In your form constructor add the following styles:

public Form1()
{
  //
  // Required for Windows Form Designer support
  //
  InitializeComponent();

  //
// TODO: Add any constructor code after InitializeComponent call
  //
  SetStyle(ControlStyles.AllPaintingInWmPaint | 
    ControlStyles.UserPaint | 
    ControlStyles.DoubleBuffer,
    true);    
}

Next you override the OnPaint method and draw the background:

protected override void OnPaint(System.Windows.Forms.PaintEventArgs e)
{
// Fill in Background (for efficiency only the area that has been clipped)
e.Graphics.FillRectangle(new SolidBrush(SystemColors.Window),
e.ClipRectangle.X,
e.ClipRectangle.Y,
e.ClipRectangle.Width,
e.ClipRectangle.Height);
  // 
// Do your drawing
// 

  // 
// Make darn sure you dispose of everything that you create
// that is disposable (brushs, pens, bitmaps, etc.). Garbage 
// collection will get rid of the stuff eventually, but it is 
// real easy to overload the system with lots of paints.
// 
}

Color Maker

The ColorMaker, Figure 3, allows the user to use slider controls to set the red, green, blue, and alpha parameters of the color structure and paint the results over a black to white gradient background.

We create a rectangle for the gradient and the color.

// Create rectangle
private Rectangle rect = new Rectangle(8, 48, 272, 72);

The user uses scroll bars sets the color elements.

private void trackBarRed_Scroll(object sender, System.EventArgs e)
{
  int temp = trackBarRed.Value;
  if(temp>255)temp = 255;
  red = (byte)temp;
  labelRed.Text = "Red: " + red.ToString();
  Refresh();
}

In the OnPaint method we create the gradient box by first creating a gradient brush that will make a black to white horizontal gradient.

// Create back box brush
LinearGradientBrush lgBrush = 
new LinearGradientBrush(backRectangle,
Color.Black,
Color.White,
LinearGradientMode.Horizontal);  

We then draw this box to the screen using the Graphics FillRectangle method.

// Create back box fill
e.Graphics.FillRectangle(lgBrush,backRectangle);

Next we create the colorBrush from color elements provided by the slider values.

// Create transparent brushes
SolidBrush colorBrush = 
new SolidBrush(Color.FromArgb(alpha,red,green,blue));

We then draw the color over the gradient

// Create the color box fills
e.Graphics.FillRectangle(colorBrush,rect);

And don’t forget to clean up.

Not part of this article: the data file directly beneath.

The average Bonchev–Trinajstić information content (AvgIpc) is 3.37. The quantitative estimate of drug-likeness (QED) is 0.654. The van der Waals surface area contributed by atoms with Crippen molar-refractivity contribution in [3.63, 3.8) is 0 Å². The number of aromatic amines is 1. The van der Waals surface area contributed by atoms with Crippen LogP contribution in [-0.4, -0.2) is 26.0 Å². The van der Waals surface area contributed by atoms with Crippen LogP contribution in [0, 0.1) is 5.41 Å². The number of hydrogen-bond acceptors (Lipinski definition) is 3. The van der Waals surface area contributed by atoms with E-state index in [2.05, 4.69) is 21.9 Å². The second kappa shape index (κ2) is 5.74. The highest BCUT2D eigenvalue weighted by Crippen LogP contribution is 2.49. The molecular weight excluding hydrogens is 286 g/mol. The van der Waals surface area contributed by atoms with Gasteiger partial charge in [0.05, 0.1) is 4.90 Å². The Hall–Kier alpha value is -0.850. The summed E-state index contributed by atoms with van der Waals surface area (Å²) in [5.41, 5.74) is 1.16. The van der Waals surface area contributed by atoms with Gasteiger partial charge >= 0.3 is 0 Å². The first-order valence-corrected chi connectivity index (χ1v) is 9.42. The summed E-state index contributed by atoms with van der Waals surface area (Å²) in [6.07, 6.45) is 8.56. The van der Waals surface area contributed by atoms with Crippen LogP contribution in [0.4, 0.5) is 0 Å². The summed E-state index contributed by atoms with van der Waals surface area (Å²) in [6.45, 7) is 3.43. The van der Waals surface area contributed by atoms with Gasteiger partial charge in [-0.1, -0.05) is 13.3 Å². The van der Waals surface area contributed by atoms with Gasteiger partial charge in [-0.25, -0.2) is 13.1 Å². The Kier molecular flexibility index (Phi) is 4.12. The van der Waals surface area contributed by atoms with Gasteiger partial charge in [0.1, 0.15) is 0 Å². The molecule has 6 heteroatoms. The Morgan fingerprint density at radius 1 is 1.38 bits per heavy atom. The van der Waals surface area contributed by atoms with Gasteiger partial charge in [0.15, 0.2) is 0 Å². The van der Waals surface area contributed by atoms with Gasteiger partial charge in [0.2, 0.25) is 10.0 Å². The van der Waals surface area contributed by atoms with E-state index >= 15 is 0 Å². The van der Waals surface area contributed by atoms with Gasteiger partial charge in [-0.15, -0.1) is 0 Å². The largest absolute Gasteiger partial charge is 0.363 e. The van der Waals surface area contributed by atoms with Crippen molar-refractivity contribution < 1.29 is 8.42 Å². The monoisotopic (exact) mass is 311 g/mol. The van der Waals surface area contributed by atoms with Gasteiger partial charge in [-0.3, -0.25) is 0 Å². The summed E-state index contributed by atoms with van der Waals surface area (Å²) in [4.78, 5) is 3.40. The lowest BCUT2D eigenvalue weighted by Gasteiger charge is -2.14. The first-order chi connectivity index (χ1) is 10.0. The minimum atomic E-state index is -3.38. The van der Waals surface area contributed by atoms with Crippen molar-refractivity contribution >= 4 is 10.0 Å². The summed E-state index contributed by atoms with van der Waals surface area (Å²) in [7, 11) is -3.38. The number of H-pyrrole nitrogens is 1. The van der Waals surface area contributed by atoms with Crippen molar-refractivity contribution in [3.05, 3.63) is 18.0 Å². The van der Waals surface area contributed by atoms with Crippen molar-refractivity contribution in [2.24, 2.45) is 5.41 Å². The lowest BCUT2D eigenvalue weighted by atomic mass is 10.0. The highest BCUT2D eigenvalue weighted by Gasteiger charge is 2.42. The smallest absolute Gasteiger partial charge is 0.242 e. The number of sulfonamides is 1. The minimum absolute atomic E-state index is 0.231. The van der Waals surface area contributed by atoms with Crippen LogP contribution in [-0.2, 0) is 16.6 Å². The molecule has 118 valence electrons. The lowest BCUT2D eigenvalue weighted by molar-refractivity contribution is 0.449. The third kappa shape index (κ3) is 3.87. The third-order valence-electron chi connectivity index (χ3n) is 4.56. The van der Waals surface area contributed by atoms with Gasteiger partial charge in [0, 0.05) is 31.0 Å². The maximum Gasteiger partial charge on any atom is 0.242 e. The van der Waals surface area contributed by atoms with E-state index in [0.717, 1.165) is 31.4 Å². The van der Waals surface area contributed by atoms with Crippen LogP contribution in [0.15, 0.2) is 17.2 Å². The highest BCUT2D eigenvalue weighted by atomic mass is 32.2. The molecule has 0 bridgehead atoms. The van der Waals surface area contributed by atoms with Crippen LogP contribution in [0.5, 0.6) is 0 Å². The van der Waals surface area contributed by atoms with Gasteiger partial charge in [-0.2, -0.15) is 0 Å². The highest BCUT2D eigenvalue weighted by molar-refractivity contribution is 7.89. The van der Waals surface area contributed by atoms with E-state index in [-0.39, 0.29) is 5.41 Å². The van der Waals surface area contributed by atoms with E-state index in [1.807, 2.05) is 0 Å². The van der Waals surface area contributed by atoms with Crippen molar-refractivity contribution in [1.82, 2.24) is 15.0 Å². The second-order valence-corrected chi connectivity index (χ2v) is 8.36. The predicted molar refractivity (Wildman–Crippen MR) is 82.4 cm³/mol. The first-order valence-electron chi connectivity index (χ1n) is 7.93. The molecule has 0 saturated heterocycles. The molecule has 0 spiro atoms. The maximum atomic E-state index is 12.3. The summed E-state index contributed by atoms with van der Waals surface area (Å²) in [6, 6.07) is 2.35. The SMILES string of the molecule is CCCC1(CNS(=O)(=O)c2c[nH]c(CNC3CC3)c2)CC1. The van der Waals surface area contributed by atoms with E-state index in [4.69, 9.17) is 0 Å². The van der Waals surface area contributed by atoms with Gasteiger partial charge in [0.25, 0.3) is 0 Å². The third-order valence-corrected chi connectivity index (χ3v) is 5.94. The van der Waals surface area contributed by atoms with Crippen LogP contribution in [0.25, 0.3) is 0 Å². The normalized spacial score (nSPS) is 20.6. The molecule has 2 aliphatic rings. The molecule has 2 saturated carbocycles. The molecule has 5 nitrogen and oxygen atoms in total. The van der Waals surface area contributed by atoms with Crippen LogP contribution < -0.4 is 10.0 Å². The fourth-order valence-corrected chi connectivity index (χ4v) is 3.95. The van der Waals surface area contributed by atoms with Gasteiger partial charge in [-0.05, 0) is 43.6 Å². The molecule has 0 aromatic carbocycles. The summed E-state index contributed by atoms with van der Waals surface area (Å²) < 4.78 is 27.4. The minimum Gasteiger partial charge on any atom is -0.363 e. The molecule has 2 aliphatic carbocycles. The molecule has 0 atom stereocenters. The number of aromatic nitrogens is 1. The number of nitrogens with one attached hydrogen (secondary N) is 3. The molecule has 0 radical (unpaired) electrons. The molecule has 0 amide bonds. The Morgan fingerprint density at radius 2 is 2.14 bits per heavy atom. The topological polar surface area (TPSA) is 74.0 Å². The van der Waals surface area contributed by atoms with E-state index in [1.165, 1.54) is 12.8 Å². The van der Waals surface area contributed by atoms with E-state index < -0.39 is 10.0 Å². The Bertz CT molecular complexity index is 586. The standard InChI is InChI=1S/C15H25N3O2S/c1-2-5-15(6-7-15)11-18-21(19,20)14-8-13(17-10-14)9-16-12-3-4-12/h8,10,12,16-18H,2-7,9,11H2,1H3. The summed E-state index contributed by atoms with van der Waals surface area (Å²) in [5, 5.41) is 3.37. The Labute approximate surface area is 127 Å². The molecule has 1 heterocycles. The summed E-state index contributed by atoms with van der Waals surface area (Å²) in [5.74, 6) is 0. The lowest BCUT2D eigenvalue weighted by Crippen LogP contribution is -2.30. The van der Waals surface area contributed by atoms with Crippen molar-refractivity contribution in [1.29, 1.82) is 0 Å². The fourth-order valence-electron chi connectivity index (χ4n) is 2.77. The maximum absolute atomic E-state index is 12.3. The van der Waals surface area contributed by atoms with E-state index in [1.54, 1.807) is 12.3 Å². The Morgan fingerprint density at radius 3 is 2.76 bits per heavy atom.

// Dispose now to conserve system resources
lgBrush.Dispose();
colorBrush.Dispose();

AlphaBlender

This is the demonstration that got me to thinking about all this in the first place. As I said in the beginning, it didn’t behave like I expected, instead it did just what it was supposed to.

AlphaBlender, Figure 1, adds FillEllipse to the prior discussion.

// Create circle fills
e.Graphics.FillEllipse(redBrush,redRectangle);
e.Graphics.FillEllipse(greenBrush,greenRectangle);
e.Graphics.FillEllipse(blueBrush,blueRectangle);

WhatColorIsIt

WhatColorIsIt, Figure 4, is derived from WhatColor.cs © 2002 by Charles Petzold, www.charlespetzold.com. It uses COM Interoperability, which allows C# users to access non-GDI+ functions from the Win32 API.

This is hardly a beginner topic, but I’ve included it here because the tool itself is so useful and it gives quick insight in how to expand your C# toolset. Make certain that you dispose of anything you create from a DLL since it is unmanaged and doesn’t get garbage collected when you close.

At the top of the code we add:

using System.Runtime.InteropServices;

In the Form1 class we define the external Win2 functions:

[DllImport("gdi32.dll")]
public static extern IntPtr CreateDC(string strDriver, 
  string strDevice, string strOutput, IntPtr pData);
[DllImport("gdi32.dll")]
public static extern bool DeleteDC(IntPtr hdc);
[DllImport("gdi32.dll")]
public static extern int GetPixel(IntPtr hdc, int x, int y);

We use the form designer to add a timer. Then we use the properties box to add the Tick event. To this we add our (well, Petzold’s) code.

private void timer1_Tick(object sender, System.EventArgs e)
{
// Get the current mouse position (screen coordinates).
Point pt = MousePosition;

// Call the three external functions.
IntPtr hdcScreen = CreateDC("Display", null, null, IntPtr.Zero);